Talkin’ about a digital education - Jane Morrison-Ross

Life-long learning capabilities are key to growth in our digital economy, writes Jane Morrison-Ross, chief executive at digital tech trade association ScotlandIS.
The learning environment must be redesigned to retrain our workforce, says Morrison-Ross. Picture: Rebecca HolmesThe learning environment must be redesigned to retrain our workforce, says Morrison-Ross. Picture: Rebecca Holmes
The learning environment must be redesigned to retrain our workforce, says Morrison-Ross. Picture: Rebecca Holmes

The digital tech landscape is changing – businesses in almost every sector are enabled and empowered by digital technologies. An increasing number of companies are recognising the benefits that artificial intelligence (AI), data and digital technology can bring to help streamline processes, open up new markets and create new solutions.

Already in the first weeks of 2020 we are seeing the potential for digital technologies to make an impact in unexpected ways, with positive headlines about MiAlgae, an Edinburgh-based biotech business which turns whisky by-products into pet and fish food, and cautionary headlines about Travelex that highlight the need to focus on cyber security and encryption.

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The recognition that the digital technology industry now receives for its ability to bring real, positive change to the economy and environment is well deserved, but this growing appetite for digital solutions brings new challenges to the sector, too.

There were 13,000 technology roles advertised across Scotland by the end of 2019. To respond to this demand, we need to make sure we have people with the right skills, and that access to these skills is inclusive, equitable and available to all.

Life-long evolution

The talent and skills required to support and drive the digital economy vary greatly from coding and user interface/user experience design to analytics, security and sales, transformation and marketing. In addition to this variety of skills is the necessity to develop and refresh them. It is essential for digital workers to continually evolve and acquire new skills. To grow digital talent, support needs to be in place to enable this life long evolution of learning.

In the 2019 report “Automatic…For The People?” the Scottish Council for Development and Industry, BT Scotland, ScotlandIS and the Royal Society of Edinburgh called on government, industry and civic organisations to provide strategic leadership and highlighted the importance of digital skills. Since then real progress has been made with the announcement that an AI Strategy for Scotland will be developed. To build on this, government, industry and the education sector must continue to drive change, ensuring equitable, inclusive, virtual access is provided so that Scotland is equipped with the skills we will all need in the fourth industrial revolution.

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Digital skills underpin our ambitions for Scotland – to build a digital nation, a digital economy and to grow our companies into sustainable, resilient businesses. These skills also enable and power our key traditional industries – financial services, tourism, food and drink. To meet the growing demand, we must build an integrated solution to the skills gap, creating a digital window to all the initiatives in Scotland.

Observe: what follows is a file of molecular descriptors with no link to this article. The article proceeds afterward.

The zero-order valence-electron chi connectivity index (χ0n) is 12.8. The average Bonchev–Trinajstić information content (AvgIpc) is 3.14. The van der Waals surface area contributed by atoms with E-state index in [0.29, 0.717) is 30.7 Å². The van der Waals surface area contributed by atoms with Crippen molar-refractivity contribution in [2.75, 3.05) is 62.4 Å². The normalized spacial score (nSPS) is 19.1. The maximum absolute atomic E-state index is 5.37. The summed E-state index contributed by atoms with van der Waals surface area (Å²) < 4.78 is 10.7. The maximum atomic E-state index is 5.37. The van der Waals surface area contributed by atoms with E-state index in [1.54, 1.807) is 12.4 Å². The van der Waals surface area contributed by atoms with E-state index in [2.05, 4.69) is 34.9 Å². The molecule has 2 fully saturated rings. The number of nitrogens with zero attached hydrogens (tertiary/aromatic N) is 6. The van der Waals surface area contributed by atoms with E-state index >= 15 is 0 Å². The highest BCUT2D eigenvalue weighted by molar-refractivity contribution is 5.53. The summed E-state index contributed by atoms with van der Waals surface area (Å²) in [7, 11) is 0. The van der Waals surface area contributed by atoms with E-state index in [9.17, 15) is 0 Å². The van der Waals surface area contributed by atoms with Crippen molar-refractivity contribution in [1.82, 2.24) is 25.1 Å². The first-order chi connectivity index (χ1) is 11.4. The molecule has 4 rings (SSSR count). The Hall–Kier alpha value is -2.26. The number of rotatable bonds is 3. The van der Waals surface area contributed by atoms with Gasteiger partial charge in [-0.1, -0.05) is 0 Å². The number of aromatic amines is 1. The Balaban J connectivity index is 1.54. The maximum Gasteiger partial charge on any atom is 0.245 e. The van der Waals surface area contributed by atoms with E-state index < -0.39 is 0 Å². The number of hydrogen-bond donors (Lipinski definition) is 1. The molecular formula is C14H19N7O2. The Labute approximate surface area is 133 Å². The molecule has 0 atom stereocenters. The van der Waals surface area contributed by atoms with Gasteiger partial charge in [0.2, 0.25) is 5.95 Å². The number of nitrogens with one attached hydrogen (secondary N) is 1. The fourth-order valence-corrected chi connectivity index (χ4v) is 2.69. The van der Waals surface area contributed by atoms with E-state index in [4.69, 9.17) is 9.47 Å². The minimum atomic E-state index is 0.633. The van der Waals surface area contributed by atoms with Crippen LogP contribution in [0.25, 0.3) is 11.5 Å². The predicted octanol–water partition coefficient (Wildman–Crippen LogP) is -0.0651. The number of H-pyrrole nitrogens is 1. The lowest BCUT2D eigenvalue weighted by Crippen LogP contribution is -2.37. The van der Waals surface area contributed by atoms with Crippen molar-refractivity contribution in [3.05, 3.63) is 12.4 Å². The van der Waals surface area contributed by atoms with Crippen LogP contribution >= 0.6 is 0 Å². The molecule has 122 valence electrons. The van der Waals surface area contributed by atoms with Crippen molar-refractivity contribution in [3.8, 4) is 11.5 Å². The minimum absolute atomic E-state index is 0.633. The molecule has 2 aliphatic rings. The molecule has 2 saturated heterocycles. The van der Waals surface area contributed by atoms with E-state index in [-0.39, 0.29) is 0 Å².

Embedding digital skills

If we are to succeed as a nation in the next industrial revolution, and enjoy the full potential economic benefit, Scotland has to undergo a new education and skills evolution. The learning environment needs to be redesigned to help re-equip and retrain our current workforce. Life-long learning is key.

Access to skills should be so easy that people can upskill and reskill around their work, childcare and caring commitments, and these need to work for everyone from school leavers to our older workforce.

Starting at primary school, we need to embed digital skills in the curriculum, not as a separate subject but as a way to bring the curriculum to life, whether it’s history, maths or art. There are already individual educators across Scotland who are encouraging students to build digital skills. Toni Scullion and her work with the Turing’s Testers, building a nationwide Cyber Treasure Hunt for pupils across Scotland, is just one example of these individuals who are bringing digital skills into our school halls. But we must facilitate more of this, in every Scottish school.

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We need clear pathways into digital skills from every level, at every level. Code Clan and The Data Lab are good examples of industry and government working together to create skills for the future; now is the time to take this model to a wider scope so that every person in our country can access and benefit from digital skills.

ScotlandIS continues to take a leading role on the skills agenda. We are the interface between industry, academia and government and operating in partnership with each of these sectors, we are continuing to look at how Scotland can meet future digital skill demand through working with the skills ecosystem to create that hub for Scotland.

Delivering a digital skills agenda across the whole of Scotland will take a multi-agency approach and industry will need to play a significant role, along with the education sector, if we are to fill the thousands of technology job vacancies in Scotland. The fourth industrial revolution presents great opportunities for digital technologies and traditional sectors, but we’ll only unlock these if we work together.